I am an active Twitter user with well over 2000 followers. My Twitter community are among those most interested in the political scandals that characterise the recent news cycle, whether it be the Panama Papers or Parakeelia.
My Twitter community and I share moral outrage at the scandals we hear about like the ComBank Insurance scandal uncovered by Dr Benjamin Koh on 4Corners or the treatment dished out to vet Dr Lynn Simpson after she reported appalling animal welfare conditions on board live export vessels as part of her official review of animal welfare standards. Like most whistleblowers, both these people were simply doing their jobs, applying their expertise and ethics in the service of the vulnerable- acting on behalf of us all. Like many whistleblowers, their jobs if not their careers are terminated, they face expensive legal challenges and other kinds of bullying.
Dr Lynn Simpson was treated in an appalling manner for her honesty. Makes u wonder what other gov consultants are forced to ignore. #abc730
— Rosie Williams (@Info_Aus) June 22, 2016
When we hear of scandals and injustices we may well ask why they went on for so long but then one only has to see how those who expose wrong-doing are treated to understand what a difficult decision it is to blow the whistle.
As recently stated by the Senate Economic Committee Inquiry into financial reforms sparked by financial sector scandals:
“Whistleblowers play a critical role in identifying and stopping misconduct in the corporate sector. However, Australia’s corporate whistleblowing framework does little to help or encourage whistleblowers to come forward, nor does it provide them with meaningful protections from victimisation when they do decide to blow the whistle…
This situation is unacceptable. No-one should be forced to decide between exposing corporate fraud and misconduct and protecting their careers and broader wellbeing. Australia’s whistleblower framework must encourage whistleblowers to come forward, and protect them when they do so.”
Despite this damning treatment common to Australian whistleblowers, The Whistleblower Handbook (2011) revealed that according to extensive research carried out by PriceWaterhouseCoopers that “whistleblowers detected and exposed more wrongdoing in the corporate world than every investigator and auditor working for every law enforcement regulator agency combined.”
The Handbook (which focuses on the US which has laws forcing corrupt government contractors to repay funds obtained through corrupt practices) states that “Over the past twenty years, the billions of dollars recovered by the government from fraudulent contracts, the majority of money was obtained as a direct result of whistleblowers filing claims under one old whistleblower protection law (the False Claims Act).”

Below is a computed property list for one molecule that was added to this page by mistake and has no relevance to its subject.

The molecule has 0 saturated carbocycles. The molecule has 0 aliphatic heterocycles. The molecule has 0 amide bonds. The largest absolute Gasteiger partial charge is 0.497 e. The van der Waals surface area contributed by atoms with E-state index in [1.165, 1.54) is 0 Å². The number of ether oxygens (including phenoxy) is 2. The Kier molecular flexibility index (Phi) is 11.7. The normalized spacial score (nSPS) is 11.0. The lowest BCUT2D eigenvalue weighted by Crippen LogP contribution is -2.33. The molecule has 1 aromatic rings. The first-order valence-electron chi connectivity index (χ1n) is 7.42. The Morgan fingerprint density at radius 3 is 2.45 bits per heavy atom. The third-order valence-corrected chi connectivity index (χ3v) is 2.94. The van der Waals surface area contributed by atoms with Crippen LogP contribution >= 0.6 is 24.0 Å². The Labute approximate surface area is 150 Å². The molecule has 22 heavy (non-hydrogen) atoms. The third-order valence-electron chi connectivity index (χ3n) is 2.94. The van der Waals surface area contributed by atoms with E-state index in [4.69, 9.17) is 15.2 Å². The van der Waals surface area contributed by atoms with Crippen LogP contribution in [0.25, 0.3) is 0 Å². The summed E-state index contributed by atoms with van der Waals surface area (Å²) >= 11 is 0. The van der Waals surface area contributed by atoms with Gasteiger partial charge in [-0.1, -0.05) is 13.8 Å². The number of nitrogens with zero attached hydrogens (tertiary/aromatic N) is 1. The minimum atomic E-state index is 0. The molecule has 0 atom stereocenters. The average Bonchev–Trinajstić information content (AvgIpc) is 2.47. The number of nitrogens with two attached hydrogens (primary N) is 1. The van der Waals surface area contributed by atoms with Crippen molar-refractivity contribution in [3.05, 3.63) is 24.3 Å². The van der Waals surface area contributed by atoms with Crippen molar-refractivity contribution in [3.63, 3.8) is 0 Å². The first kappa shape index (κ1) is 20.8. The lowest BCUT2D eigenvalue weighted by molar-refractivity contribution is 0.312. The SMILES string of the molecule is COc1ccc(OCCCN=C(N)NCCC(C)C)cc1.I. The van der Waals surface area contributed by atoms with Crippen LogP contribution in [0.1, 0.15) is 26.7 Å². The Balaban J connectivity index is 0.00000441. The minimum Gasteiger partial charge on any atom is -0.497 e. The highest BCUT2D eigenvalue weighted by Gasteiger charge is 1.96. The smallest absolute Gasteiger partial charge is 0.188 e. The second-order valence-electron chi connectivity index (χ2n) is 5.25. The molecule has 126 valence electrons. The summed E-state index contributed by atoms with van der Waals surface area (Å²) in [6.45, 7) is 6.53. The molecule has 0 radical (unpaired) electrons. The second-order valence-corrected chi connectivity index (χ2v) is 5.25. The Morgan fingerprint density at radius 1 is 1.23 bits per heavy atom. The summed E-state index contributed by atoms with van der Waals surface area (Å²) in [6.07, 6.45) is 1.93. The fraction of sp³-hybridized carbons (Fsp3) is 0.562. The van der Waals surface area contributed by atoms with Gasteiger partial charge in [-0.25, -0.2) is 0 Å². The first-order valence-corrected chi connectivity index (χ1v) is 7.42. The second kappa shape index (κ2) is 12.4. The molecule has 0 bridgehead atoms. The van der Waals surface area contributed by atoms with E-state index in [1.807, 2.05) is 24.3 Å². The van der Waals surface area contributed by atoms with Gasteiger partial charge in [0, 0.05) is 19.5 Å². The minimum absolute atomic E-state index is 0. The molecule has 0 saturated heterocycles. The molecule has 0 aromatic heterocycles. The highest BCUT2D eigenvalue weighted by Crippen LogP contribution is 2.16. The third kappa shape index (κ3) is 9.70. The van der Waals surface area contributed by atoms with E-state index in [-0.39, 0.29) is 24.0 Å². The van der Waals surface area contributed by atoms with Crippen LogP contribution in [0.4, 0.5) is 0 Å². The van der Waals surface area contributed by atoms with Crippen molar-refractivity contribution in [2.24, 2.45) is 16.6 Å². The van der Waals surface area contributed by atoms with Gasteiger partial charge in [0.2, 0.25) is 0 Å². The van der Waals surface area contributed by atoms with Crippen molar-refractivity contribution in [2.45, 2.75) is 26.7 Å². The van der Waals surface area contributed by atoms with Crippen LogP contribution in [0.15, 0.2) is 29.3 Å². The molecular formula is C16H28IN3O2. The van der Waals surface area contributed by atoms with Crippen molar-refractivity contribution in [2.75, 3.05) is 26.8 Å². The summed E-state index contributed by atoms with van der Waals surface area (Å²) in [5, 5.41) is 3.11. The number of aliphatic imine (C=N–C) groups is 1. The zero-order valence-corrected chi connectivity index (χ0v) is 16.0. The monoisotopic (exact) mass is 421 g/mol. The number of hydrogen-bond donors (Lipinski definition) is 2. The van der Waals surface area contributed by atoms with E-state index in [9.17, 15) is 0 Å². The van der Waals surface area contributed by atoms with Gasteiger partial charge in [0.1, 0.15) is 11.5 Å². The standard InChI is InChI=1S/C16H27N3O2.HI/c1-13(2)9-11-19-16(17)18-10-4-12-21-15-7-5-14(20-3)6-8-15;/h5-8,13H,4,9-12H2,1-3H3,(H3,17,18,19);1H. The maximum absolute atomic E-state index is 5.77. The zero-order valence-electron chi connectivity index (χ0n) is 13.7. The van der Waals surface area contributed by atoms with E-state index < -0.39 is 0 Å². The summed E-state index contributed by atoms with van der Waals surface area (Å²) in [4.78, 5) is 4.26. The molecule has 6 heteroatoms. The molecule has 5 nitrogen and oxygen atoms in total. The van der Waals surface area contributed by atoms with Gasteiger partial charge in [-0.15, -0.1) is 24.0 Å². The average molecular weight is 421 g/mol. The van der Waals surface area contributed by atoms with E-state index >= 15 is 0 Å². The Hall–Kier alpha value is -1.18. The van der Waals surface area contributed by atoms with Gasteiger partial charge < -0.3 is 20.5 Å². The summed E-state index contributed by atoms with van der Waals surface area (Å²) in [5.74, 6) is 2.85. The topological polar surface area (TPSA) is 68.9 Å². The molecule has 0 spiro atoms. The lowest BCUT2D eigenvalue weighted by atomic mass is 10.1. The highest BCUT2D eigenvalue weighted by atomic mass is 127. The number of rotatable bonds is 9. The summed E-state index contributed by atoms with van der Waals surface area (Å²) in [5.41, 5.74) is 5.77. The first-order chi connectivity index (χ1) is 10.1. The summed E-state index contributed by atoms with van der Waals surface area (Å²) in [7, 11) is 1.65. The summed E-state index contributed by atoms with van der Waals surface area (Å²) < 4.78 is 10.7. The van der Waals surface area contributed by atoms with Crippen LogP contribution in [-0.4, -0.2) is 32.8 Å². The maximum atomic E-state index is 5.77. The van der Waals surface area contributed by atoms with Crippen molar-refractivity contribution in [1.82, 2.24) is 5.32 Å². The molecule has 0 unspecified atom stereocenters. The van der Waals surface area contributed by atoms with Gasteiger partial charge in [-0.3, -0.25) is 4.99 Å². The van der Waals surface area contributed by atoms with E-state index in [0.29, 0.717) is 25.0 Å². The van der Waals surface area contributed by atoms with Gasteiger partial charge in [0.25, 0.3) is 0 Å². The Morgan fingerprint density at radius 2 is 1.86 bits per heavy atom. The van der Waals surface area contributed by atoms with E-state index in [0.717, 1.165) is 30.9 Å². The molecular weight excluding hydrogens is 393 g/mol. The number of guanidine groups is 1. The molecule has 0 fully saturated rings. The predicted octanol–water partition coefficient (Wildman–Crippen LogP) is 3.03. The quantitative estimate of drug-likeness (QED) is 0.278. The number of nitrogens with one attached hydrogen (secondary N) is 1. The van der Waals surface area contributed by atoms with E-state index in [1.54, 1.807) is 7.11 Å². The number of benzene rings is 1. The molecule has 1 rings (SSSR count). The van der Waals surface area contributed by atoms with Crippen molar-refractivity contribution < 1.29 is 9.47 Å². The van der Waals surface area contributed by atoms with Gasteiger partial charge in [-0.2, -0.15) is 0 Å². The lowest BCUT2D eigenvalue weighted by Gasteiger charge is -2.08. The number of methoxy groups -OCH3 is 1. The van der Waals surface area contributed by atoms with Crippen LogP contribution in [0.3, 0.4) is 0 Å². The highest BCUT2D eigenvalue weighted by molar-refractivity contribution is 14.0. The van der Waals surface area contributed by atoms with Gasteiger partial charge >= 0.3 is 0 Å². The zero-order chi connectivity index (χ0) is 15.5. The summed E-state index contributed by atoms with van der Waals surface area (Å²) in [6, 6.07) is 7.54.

Another research report published by the Association of Certified Fraud Examiners found that “Tips were by far the most common detection method… catching nearly three times as many frauds as any other form of detection…employees were the most common source of fraud tips.”
This research validates the anecdotal experience in Australia that following official channels does little to hold dirty organisations accountable. There is the ‘official’ advice on how whistleblowers should proceed. Then there is the ‘un-official’ advice put together from years of experience with the reality of just how inadequate most official channels prove to be in serving the needs of Australian whistleblowers.
One of my observations coming out of the recent consultation to draft Australia’s first National Action Plan for Open Government was that open government is made up of issues that overlap one another to either reinforce or undermine accountability, transparency and civil rights. Whistleblower protections need to be strengthened as do our right Freedom of Information, privacy and media freedom. These issues are not divisible from one another.
Retention of meta-data, secrecy laws and open data all intersect. Media freedom and the documentation of wrong-doing often requires Freedom of Information. Even where open data is available and usable, it often requires further investigation via FOI to get to the bottom of things. Australia’s ebbing right to digital privacy means that Australians investigating potential wrongs can become subject of AFP investigations.
I have also observed that these communities tend to be self-contained. While our most famous whistleblowers internationally are also technical experts of the highest order, most whistleblowers are not at all tech savvy. There’s no overlap between Whistleblowers Australia and the young tech community with the knowledge to help people hide their identities online and secure their communications- whether for everyday use or when dealing with more controversial issues.
As a result of my experiences with open government in Australia I am opting to create a comprehensive resource stretching across these communities. This blog will focus on whistleblowers and those who work with them: the legal fraternity, FOI, privacy & digital rights advocates. I aim to source articles across these topics and in doing so build up a network of supporters for Australian whistleblowers which can then form the basis of future projects.
If you have expertise or experience in the following topics and would like to submit a blog post please get in touch with Rosie at ATCRA @ protonmail.com :
- Technology & Security for Whistleblowers
- FOI and How to use it
- Real Whistleblower Stories
- How you are or your organisation can help whistleblowers
- Legislation &/or policy relevant to Whistleblowers, FOI, privacy